In an effort to continue our initiatives of linking Madison County and making a joyful noise, we are launching a monthly event called the Mad County Mixer sponsored by the newly formed Mad9. The Mad9 is a partnership of nine Madison County organizations with the common mission of realizing a positive vision for the future of our county and region. The Mad County Mixers will support this mission by providing opportunities for businesses and organizations from across the county to connect, communicate, and create commerce.
+ Expand your network to Elwood, Pendleton, Anderson, Alexandria, and more as we rotate north, south, east, and west in Madison County each month
+ Connect to major employers, small business owners, civic leaders, young professionals, and more
+ Enjoy a relaxing atmosphere with great eats and cash bar
A newly formed partnership made up of organizations sharing a similar mission of linking Madison County civic leaders and businesses to create commerce, explore new relationships, and discuss future opportunities. Mad9 includes the Madison County Chamber, Alexandria Chamber, Elwood Chamber, Pendleton Business Association, Flagship Enterprise Center, Corporation for Economic Development, Anderson/Madison County Visitor's Bureau, and the Anderson/Madison County Realtor Association.
An event presented by the Mad9. It is free to attend, but must register. The event will rotate around the county each month starting first in Pendleton, then Alexandria, then Elwood, then Anderson.
It's about relationship building, networking, generating leads, discussing county and local issues, and connecting civic and business leaders. It's about showcasing the town/city we are in. This is not a sit-down-and-listen event. Get up, shake some hands, make new connections, discuss hot topics, and build your network. The event will include appetizers and a cash bar and is free to attend.
Bring civic and business leaders through your front doors by hosting the Mad9 Mixer presented by the Mad9 Partnership. You provide the venue, food, and beverage. We market, publish, network, and buzz the event. A win, win, win.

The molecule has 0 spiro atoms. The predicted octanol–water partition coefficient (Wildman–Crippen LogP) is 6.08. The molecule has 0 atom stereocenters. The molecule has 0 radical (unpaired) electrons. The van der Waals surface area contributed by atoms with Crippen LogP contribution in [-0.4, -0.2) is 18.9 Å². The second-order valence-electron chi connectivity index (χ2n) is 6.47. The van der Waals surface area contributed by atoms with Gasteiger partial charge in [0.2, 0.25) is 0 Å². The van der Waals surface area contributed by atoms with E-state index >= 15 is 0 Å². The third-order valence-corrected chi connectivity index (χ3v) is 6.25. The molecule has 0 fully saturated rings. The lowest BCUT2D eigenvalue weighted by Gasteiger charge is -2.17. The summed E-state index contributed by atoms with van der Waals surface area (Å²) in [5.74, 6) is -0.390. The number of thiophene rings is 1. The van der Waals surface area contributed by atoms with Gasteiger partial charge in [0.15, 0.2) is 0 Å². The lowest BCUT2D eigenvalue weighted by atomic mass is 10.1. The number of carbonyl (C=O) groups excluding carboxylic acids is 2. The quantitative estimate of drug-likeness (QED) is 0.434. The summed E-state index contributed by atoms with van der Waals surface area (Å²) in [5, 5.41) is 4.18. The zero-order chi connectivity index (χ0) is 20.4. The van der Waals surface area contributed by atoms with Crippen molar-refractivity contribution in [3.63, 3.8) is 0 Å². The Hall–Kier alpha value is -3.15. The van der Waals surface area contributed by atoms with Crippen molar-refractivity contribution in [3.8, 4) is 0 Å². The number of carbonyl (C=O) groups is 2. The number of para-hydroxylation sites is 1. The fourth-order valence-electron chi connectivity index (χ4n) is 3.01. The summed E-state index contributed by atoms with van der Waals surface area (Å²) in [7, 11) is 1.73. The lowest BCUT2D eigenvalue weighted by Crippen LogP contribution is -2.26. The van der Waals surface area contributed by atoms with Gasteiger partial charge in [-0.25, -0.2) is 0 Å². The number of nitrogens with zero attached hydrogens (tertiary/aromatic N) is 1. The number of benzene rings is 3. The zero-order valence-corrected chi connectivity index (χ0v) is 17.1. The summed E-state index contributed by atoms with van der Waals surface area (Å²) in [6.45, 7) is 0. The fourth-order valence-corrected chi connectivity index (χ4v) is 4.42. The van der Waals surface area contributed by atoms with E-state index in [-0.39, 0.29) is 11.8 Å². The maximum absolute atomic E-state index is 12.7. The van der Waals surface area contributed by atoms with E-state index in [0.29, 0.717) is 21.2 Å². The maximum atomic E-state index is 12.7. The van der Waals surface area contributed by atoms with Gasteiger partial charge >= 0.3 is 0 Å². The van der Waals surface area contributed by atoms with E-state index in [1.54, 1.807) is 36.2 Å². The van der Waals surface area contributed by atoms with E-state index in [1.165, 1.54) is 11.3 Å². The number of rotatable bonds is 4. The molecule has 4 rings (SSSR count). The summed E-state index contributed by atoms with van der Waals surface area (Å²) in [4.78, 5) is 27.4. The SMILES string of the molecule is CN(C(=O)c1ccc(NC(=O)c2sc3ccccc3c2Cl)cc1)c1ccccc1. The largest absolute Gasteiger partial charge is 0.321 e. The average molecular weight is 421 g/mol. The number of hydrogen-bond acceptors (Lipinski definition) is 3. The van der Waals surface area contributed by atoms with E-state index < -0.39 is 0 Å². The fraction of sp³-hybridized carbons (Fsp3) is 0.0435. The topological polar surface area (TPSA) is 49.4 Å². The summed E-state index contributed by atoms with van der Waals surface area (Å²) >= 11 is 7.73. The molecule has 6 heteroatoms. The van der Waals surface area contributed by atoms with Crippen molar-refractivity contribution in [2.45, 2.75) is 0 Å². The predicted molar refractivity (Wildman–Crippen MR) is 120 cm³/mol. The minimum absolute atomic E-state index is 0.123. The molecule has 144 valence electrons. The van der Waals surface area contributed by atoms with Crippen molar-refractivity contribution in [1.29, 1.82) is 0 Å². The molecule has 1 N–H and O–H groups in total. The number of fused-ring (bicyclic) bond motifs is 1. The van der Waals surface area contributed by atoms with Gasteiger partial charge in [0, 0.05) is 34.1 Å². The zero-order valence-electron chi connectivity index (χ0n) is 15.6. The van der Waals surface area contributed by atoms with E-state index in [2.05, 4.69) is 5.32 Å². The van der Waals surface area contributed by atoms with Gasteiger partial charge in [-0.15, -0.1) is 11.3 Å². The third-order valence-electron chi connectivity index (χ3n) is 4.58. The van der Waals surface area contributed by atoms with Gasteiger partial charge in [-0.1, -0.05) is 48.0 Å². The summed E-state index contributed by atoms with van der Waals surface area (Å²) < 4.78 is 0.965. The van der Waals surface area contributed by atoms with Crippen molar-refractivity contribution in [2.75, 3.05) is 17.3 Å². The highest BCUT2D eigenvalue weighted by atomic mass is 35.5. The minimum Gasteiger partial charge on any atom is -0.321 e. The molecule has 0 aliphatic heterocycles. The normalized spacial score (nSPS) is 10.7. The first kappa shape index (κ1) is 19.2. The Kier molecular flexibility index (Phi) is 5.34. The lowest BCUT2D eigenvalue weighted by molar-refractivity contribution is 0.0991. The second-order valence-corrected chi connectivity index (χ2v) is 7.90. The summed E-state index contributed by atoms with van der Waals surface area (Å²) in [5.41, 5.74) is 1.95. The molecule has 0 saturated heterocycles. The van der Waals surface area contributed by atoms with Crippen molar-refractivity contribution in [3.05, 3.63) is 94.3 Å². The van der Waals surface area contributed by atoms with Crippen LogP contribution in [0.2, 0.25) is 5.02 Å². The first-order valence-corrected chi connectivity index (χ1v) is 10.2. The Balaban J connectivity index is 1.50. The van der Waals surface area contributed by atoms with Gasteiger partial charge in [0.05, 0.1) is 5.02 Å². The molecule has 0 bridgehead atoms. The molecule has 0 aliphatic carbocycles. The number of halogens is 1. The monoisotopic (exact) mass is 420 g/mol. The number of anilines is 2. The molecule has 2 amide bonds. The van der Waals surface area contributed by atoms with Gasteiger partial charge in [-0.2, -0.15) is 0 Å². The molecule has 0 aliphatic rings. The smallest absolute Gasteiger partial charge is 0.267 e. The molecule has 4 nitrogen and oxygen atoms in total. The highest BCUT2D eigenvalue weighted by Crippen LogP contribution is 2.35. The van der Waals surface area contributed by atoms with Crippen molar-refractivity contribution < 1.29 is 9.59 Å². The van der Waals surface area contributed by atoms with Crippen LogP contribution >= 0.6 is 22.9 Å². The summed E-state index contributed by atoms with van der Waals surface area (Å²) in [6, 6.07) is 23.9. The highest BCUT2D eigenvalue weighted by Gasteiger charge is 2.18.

> CLICK HERE TO FIND NEXT EVENT
By Dirk Webb
Mike Barry, General Manager
Culligan Water Conditioning Company
PO Box 2517
Anderson, IN 46018
Most of us grew up with iconic advertisement of the desperate housewife yelling for her local Culligan Man. The Culligan Company was established in 1936 in Rosemont, Illinois and still is a business deeply committed to its roots. Culligan of Anderson opened its doors in 1940 as one of the first Culligan franchises and now, one of seven owned by the Miller family.
Located on historical Eighth Street and Madison Avenue at the site of the old Cooks Grocery store in Anderson, Culligan is led by Anderson newcomer, Mike Barry. Freshly transplanted from California by way of Michigan, Barry says, “I wanted to live in the community I work in, plus my wife is originally from here in Indiana.”
According to Merriam-Webster the word optimism is defined as a feeling or belief that good things will happen.
Would you consider Madison County to be in the midst of sunrise? What does the business sunrise across the horizon look like to you?
“I would call it early sunrise. One of the reasons I came here was the potential that I saw. I believe we’re on the upswing but for a community this size it won’t happen overnight. Everyone has their theories on how to speed the process but from where I sit home values are going up, enrollment in the schools are up so the signs are there.”
What does "A New Day" mean to you?
“A new opportunity for a new outlook. A chance for optimism, enthusiasm, excitement and potential. You wake up every day and it’s a clean slate. Yesterday may have been the most terrible day ever but today could be one of the greatest ever.”
Helen Keller said, “optimism is the faith that leads to achievement. Nothing can be done without hope and confidence.” How has your optimism helped you guide your company’s vision?
“Our company has gone through some tough times. Our customer base has gotten smaller over the years and of course we face competition but I believe the values of our ownership and the resources they give us will continue to make us stronger.”
Is your optimism ever threatened?
“It’s always threatened and there are opportunities to be negative…we may experience setbacks but tomorrow is a new day with another chance to succeed.”
If Optimism leads to achievement, what is it you hope your company will achieve in 2016?